The goal of this research is to understand the basic computational and control principles which the nervous system uses to generate functional behavior. Functional behavior emerges from a dynamical interaction between the nervous system, the body, and environment. The environment is, however, intrinsically variable and uncertain. Here it is proposed that, built into the dynamics of the basic behavior-generating structures of the nervous system and body, there is an internal dynamical model that predicts the environment and, automatically as behavior is generated, optimizes the behavior for that environment. A basic principle such as this can most clearly be revealed in a simple, experimentally tractable model system. This research will continue work with the central pattern generator (CPG) and the neuromuscular system that mediates rhythmic consummatory feeding behaviors in the marine mollusc Aplysia. Current data suggest that the dynamics of the CPG implement a two-component internal model of the animal's feeding environment. A slow component of the dynamics integrates sensory input over multiple cycles of behavior to estimate the most likely state of the environment in the next cycle. A fast component generates random variability that samples the region of uncertainty around this estimate. Both components are immediately expressed in the motor output. This research will combine experiments in the isolated CPG, reduced neuromuscular preparations, and intact animals, together with complementary theory and mathematical modeling, to examine how these dynamics of the motor output of the CPG, when interpreted by the dynamical properties of the neuromuscular system, then emerge in the functional behavior of the animal in different environments. The hypothesis will be tested that these mechanisms implement a strategy of action that guarantees optimal functional performance for the animal in an uncertain, variable environment. This overall aim will be accomplished by addressing the following specific questions. What are the dynamics of Aplysia feeding behavior in different feeding environments? What properties of the environment do these dynamics predict and optimize the behavior for? How are the dynamics generated by the CPG interpreted by the dynamics of the neuromuscular system? When the dynamics are perturbed, does the functional performance of the behavior degrade? When the environment changes, do the dynamics re-optimize for the new environment? The Aplysia system promises an integrated understanding of the functional role of such internal dynamical phenomena in motor networks, and in neural networks more generally, in an experimentally tractable system in which all components are relatively well known and open to inspection and manipulation. This research will expand our understanding of the basic principles of how the brain acts through the neuromuscular system to accomplish functional motor tasks, and how its ability to do so can be impaired, and might potentially be restored, in a variety of human diseases of neuromuscular coordination and in stroke.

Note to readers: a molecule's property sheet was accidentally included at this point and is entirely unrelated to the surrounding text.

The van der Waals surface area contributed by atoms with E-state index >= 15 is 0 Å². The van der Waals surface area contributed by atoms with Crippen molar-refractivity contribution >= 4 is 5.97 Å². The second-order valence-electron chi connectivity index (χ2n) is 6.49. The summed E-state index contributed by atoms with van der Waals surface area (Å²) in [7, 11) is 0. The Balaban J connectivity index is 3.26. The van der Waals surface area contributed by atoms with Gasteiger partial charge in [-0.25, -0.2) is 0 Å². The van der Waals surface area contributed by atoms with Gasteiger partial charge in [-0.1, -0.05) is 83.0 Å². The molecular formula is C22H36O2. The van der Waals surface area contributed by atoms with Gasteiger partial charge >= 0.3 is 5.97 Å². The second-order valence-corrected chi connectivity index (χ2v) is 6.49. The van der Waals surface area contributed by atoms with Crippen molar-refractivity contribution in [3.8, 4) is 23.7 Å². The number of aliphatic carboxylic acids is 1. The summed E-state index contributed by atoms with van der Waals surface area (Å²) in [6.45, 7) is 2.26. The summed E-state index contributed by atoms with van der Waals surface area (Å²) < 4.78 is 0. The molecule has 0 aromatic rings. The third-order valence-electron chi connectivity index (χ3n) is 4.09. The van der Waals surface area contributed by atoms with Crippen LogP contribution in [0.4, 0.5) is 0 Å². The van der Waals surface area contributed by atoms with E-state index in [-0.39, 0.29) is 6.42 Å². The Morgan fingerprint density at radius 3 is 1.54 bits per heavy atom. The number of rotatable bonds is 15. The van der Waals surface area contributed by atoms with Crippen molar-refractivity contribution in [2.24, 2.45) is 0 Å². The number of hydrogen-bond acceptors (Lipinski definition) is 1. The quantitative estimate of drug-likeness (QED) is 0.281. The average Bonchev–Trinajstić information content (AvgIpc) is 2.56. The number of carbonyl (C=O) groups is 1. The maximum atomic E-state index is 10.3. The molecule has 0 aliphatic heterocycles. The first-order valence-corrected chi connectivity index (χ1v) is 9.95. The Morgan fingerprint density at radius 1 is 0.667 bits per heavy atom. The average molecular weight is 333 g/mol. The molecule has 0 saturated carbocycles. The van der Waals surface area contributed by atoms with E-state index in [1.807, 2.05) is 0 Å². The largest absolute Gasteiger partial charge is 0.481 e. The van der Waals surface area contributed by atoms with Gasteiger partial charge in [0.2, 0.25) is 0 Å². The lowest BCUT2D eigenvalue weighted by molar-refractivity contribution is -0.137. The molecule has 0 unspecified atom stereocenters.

National Institute of Health (NIH)
National Institute of Neurological Disorders and Stroke (NINDS)
Research Project (R01)
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Sensorimotor Integration Study Section (SMI)
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Chen, Daofen
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Icahn School of Medicine at Mount Sinai
Schools of Medicine
New York
United States
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Brezina, Vladimir (2010) Beyond the wiring diagram: signalling through complex neuromodulator networks. Philos Trans R Soc Lond B Biol Sci 365:2363-74
Stern, Estee; GarcĂ­a-Crescioni, Keyla; Miller, Mark W et al. (2009) A method for decoding the neurophysiological spike-response transform. J Neurosci Methods 184:337-56
Proekt, Alex; Wong, Jane; Zhurov, Yuriy et al. (2008) Predicting adaptive behavior in the environment from central nervous system dynamics. PLoS One 3:e3678
Nadim, Farzan; Brezina, Vladimir; Destexhe, Alain et al. (2008) State dependence of network output: modeling and experiments. J Neurosci 28:11806-13
Stern, Estee; Fort, Timothy J; Miller, Mark W et al. (2007) Decoding modulation of the neuromuscular transform. Neurocomputing 70:1753-1758
Brezina, Vladimir (2007) Functional penetration of variability of motor neuron spike timing through a modulated neuromuscular system. Neurocomputing 70:1863-1869
Zhurov, Yuriy; Brezina, Vladimir (2006) Variability of motor neuron spike timing maintains and shapes contractions of the accessory radula closer muscle of Aplysia. J Neurosci 26:7056-70
Lum, Cecilia S; Zhurov, Yuriy; Cropper, Elizabeth C et al. (2005) Variability of swallowing performance in intact, freely feeding aplysia. J Neurophysiol 94:2427-46
Zhurov, Yuriy; Brezina, Vladimir (2005) Temperature compensation of neuromuscular modulation in aplysia. J Neurophysiol 94:3259-77
Zhurov, Yuriy; Weiss, Klaudiusz R; Brezina, Vladimir (2005) Tight or loose coupling between components of the feeding neuromusculature of Aplysia? J Neurophysiol 94:531-49

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